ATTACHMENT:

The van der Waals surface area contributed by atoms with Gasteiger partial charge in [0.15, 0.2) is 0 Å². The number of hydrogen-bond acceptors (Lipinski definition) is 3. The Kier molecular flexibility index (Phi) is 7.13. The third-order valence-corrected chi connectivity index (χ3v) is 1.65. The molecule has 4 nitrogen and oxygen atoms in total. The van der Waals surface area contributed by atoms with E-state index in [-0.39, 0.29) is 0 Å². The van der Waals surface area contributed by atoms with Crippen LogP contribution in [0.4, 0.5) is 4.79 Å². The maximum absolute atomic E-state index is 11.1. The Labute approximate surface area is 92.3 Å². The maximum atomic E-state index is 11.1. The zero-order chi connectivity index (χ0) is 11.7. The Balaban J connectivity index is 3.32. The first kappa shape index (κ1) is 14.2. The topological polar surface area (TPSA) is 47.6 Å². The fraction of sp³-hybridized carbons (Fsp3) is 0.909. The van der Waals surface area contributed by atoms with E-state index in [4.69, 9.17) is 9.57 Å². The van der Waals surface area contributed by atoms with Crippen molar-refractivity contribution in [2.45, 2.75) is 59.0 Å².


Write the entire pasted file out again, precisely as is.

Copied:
The van der Waals surface area contributed by atoms with Gasteiger partial charge in [0.15, 0.2) is 0 Å². The number of hydrogen-bond acceptors (Lipinski definition) is 3. The Kier molecular flexibility index (Phi) is 7.13. The third-order valence-corrected chi connectivity index (χ3v) is 1.65. The molecule has 4 nitrogen and oxygen atoms in total. The van der Waals surface area contributed by atoms with E-state index in [-0.39, 0.29) is 0 Å². The van der Waals surface area contributed by atoms with Crippen LogP contribution in [0.4, 0.5) is 4.79 Å². The maximum absolute atomic E-state index is 11.1. The Labute approximate surface area is 92.3 Å². The maximum atomic E-state index is 11.1. The zero-order chi connectivity index (χ0) is 11.7. The Balaban J connectivity index is 3.32. The first kappa shape index (κ1) is 14.2. The topological polar surface area (TPSA) is 47.6 Å². The fraction of sp³-hybridized carbons (Fsp3) is 0.909. The van der Waals surface area contributed by atoms with E-state index in [4.69, 9.17) is 9.57 Å². The van der Waals surface area contributed by atoms with Crippen molar-refractivity contribution in [2.45, 2.75) is 59.0 Å².